Big trees and big seas  

We are back in the Northland once again looking out the window of a comfortable Dept of Conservation (DOC) Hut, as the rain sweeps in over the kauri forests at Waipoua. It has rained almost every day since we completed the Tongariro Great Walk, but, with several walks under our belt, it is much less frustrating than earlier in our trip.

Somehow, stormy weather seems to suit this part of New Zealand and there has been enough time between the series of fronts moving through to do a few short walks.


DOC hut at Waipoua

Waipoua Stream

In the kauri forest

Big Trees

The kauri forests once dominated much of the northland, but their beautiful timber, valuable gum and the unfortunate propensity of young kauri to resemble pre-assembled ship's masts saw the destruction of much of these forests. Today, some superb remnant patches are protected for our enjoyment and Waipoua is one of the better ones, containing the two largest kauri in New Zealand.

We could not leave Waipoua without a walk through the forest of tall kauri, rimu, towai. kohekohe and other tree species, to pay our respects to Tane Mahuta "Lord of the Forest" and Te Matua Ngahere "The Father of the Forest".


Vertical view of a giant kauri

Tane Mahuta

Te Matua Ngahere

Some 2000 years ago, a kauri seed germinated in this soil. Today it has become Tane Mahuta, 51.5m high, 13.8m in diameter and 258 cubic m in volume. The clean lines of its massive trunk direct your gaze up into its broad crown, towering over the rest of the forest canopy and home to over 30 species of epiphyte, fern and moss.

There are a lot of taller kauri than Te Matua Ngahere, standing at just under 30 metres, but none with a bigger girth (16.7m), making it the second biggest kauri at 244 cubic m. It stands a kilometre or so away from Tane Mahuta , in a scattered grove of younger (i.e. only several hundred years old) kauri, the elegant lines of their trunks reaching up far above the tallest of the other tree species about them. These giant kauri are truly impressive trees.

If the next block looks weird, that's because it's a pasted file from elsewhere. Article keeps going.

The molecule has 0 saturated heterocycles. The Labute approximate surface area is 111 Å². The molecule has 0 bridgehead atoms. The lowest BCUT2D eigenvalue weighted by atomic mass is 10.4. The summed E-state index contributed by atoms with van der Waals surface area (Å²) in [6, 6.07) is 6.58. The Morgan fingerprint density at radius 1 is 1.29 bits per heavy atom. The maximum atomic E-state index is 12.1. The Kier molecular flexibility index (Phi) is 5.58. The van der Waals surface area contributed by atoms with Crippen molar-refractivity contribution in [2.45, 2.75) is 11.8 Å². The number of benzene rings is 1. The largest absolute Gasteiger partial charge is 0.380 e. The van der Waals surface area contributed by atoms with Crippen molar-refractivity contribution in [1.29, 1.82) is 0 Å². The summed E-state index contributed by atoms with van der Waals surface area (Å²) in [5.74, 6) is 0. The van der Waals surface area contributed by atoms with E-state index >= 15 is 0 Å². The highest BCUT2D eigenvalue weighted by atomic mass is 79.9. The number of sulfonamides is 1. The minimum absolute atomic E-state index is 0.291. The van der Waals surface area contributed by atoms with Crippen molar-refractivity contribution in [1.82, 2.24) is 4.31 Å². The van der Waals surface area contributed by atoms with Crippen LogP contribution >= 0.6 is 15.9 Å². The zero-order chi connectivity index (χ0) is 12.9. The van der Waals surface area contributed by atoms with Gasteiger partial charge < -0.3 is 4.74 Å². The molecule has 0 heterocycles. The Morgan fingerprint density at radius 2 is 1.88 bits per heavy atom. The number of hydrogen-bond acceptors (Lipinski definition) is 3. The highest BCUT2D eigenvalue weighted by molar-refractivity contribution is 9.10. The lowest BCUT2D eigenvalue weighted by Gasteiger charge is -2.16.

Big Seas

The Kauri Coast is a wild and isolated part of New Zealand, and a chance for a short negative ion-charged walk along a wind-swept beach on a stormy day was irresistible. Aranga Beach, stretching southward into the salty haze from the mistcapped Maunganui Bluff provided that opportunity. It was good to feel the sand between our toes again, as the wind whipped the foam from the big seas along the beach ahead of us.

Looking north along Aranga Beach to Maunganui Bluff

We ambled past broad dunes, their fronts scoured by sand-devouring waves and around a wind-carved sandstone headland. With only a few Pacific gulls and pied stilts for companions, there was a great wave of nostalgia for our Great South Coast Walk of earlier this year. It was tempting to not turn back and walk on into the mist, but the approaching rain reminded us of reality and we headed back to our car and the warmth of our cabin in Waipoua.

sea vs sand

Lunch in the shelter of an inlet

The splendid isolation of a wind-swept beach

Hokianga Harbour, just north of Waipoua - no walks here, but the panorama of the harbour was so great I just had to include this photo